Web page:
Archive for May 21st, 2010

Cancer victim Jane Tomlinson was denied a new drug which could have extended her life because her NHS trust would not pay the £6,700 cost, her widower said.

The charity fundraiser was angry at suffering from a “postcode lottery” but refused to go public even though she was close to death, said Mike Tomlinson.
The mother of three had raised £1.75million, including “hundreds of thousands” for facilities run by the trust which refused to help her.
She preferred to “die early” rather than use her celebrity to get special treatment, said Mr Tomlinson.
“Jane has been fundamentally let down by an unjust system,” he said in an emotional press conference held on his late wife’s instructions.
“This is the National Health Service – potential life expectancy should not depend on where the person resides.”
Mrs Tomlinson did get the drug lapatinib from another hospital but her condition had seriously deteriorated during the three-month delay.
She died last month of breast cancer, aged 43, but her family believes she could still be alive if it had been given to her promptly.
Her condition had improved dramatically when she started taking lapatinib – only available for patients with advanced breast cancer – with a second drug in April.
For a while, the disease was “under control” but she deteriorated again after 12 weeks of a research trial and died in early September.
Her widower received a personal apology from Dr Phil Ayres, deputy medical director of the Leeds Teaching Hospitals NHS Trust. He admitted more could have been done to find the money.
Mr Tomlinson said his wife was ‘very unwell’ after her final gruelling charity event in the US last year.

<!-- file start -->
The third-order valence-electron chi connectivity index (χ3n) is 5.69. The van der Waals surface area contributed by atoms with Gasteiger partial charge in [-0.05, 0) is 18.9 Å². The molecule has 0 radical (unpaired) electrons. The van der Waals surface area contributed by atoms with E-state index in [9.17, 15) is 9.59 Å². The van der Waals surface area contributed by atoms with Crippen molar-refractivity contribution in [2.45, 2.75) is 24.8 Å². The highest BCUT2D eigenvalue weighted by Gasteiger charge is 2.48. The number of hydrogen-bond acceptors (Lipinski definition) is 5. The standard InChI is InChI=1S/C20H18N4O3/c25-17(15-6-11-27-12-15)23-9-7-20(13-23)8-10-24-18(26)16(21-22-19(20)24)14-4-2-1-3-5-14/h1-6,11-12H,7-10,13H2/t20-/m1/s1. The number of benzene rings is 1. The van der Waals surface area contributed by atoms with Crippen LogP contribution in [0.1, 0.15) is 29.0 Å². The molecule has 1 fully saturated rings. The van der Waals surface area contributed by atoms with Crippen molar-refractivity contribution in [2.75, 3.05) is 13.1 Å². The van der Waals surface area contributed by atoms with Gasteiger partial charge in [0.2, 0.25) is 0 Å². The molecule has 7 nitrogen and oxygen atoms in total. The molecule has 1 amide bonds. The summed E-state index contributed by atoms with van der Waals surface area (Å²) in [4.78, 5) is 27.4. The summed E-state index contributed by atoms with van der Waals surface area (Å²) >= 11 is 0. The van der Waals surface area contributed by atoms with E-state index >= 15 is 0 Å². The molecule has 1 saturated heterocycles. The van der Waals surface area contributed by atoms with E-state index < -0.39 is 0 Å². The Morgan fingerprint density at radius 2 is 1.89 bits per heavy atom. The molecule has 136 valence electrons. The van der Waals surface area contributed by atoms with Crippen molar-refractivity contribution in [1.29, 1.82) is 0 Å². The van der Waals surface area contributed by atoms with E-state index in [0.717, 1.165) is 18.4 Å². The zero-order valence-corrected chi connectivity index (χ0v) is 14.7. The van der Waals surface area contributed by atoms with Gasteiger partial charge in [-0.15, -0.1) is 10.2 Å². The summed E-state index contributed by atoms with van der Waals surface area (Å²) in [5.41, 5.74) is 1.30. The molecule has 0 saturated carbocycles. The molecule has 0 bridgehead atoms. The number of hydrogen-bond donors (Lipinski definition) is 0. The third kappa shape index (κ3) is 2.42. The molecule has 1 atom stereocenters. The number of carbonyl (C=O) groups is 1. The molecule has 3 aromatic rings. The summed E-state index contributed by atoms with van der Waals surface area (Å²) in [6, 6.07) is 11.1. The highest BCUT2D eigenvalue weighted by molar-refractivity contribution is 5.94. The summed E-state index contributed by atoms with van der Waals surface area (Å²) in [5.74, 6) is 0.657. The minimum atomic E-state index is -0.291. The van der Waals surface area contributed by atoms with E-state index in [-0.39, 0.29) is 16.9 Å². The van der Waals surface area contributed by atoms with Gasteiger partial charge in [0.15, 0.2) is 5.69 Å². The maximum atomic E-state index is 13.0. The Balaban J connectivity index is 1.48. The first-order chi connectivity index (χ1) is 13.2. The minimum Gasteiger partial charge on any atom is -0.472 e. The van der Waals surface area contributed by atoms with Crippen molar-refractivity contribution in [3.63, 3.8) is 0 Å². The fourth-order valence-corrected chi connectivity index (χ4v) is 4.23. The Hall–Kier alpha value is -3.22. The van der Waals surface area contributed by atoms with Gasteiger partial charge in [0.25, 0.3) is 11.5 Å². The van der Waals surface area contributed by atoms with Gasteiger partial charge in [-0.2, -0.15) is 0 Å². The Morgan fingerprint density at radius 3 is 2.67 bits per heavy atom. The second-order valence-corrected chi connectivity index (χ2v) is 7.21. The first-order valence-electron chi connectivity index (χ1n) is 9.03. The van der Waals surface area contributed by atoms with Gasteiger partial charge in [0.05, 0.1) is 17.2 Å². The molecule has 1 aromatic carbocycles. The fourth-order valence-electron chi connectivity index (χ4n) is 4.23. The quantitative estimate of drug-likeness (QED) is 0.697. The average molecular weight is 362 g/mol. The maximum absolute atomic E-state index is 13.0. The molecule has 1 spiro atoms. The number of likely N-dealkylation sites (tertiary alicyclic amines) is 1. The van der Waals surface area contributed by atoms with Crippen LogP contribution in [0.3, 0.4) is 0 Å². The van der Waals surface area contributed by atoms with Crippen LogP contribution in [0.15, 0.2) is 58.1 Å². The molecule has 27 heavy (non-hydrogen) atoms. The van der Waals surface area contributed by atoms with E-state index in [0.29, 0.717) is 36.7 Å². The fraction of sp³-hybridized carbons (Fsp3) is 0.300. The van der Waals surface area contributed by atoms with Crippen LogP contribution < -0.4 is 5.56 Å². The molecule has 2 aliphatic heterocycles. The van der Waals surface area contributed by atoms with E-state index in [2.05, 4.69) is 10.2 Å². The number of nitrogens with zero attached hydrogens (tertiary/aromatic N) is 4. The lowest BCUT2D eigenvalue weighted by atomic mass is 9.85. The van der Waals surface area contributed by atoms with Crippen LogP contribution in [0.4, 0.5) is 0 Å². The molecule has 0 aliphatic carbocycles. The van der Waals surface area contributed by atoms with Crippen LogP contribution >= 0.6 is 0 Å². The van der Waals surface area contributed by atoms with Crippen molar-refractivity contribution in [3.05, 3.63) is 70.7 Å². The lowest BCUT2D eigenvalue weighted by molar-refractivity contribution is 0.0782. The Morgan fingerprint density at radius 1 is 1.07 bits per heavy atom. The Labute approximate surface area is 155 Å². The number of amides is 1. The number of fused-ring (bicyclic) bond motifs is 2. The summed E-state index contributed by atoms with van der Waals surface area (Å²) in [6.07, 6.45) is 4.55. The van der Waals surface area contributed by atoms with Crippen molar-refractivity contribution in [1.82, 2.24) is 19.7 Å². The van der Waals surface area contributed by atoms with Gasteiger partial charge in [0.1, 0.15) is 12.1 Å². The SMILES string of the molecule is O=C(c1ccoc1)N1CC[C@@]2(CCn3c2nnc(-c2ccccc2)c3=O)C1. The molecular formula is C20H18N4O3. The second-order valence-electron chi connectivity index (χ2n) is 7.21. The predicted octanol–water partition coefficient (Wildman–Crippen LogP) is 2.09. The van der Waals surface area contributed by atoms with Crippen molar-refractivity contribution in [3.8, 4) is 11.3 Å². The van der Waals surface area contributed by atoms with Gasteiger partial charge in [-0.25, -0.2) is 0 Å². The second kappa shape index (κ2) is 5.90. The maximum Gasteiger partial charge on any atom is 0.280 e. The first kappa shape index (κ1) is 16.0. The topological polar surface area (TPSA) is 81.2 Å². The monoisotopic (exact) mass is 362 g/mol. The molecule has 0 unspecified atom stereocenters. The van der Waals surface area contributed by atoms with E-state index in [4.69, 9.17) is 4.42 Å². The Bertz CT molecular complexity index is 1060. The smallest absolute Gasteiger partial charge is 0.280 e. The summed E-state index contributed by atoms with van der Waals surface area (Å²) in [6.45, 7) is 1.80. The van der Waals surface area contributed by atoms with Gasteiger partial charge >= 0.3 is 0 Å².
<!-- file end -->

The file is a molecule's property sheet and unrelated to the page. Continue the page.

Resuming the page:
She had chemotherapy in her home city of Leeds but in January her oncologist said she needed lapatinib.
Taken in pill form, it can hold tumours at bay but is not yet licensed by the NHS.
It was available from GlaxoSmithKline as part of the trial. The drug was free but “additional costs” were £6,700 per patient.
The manufacturer also refused to supply Mrs Tomlinson on a “compassionate” individual basis. Eventually the City Hospital in Nottingham agreed to treat her.
“It caused a lot of distress,” said Mr Tomlinson.
“The delay seriously affected her health. It is felt by the family this shortened her life.”
He said the couple wanted to highlight the problems caused by a postcode lottery for patients.
He urged Gordon Brown – who paid tribute to Mrs Tomlinson when she died – to introduce a “consistent” policy in which all patients suitable for unlicensed trial drugs had access to the same treatment.
Such drugs should be available in an approved trial if licensed by another nation, said Mr Tomlinson.
“Jane wanted the issue to be drawn to the wider attention of the public,” he said.
“She was extremely cross there were inconsistencies.”
Lapatinib was approved in the US in March. A trial of 324 women given it with the drug Xeloda showed it delayed advanced breast cancer by eight months compared to four months for Xeloda alone.

Jane died Monday 3rd September 2007, she was just 43 years of age. Her last days spent in St.Gemmas Hospice in Leeds.

She left behind husband Mike and three children, Suzanne,Rebecca and Steven.

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Think Positive

If you are visiting this site because you, or someone close to you, has cancer I have only two pieces of advice. Firstly get as well informed as you can. Secondly, live a life of positive energy, even when things just seem to get worse.

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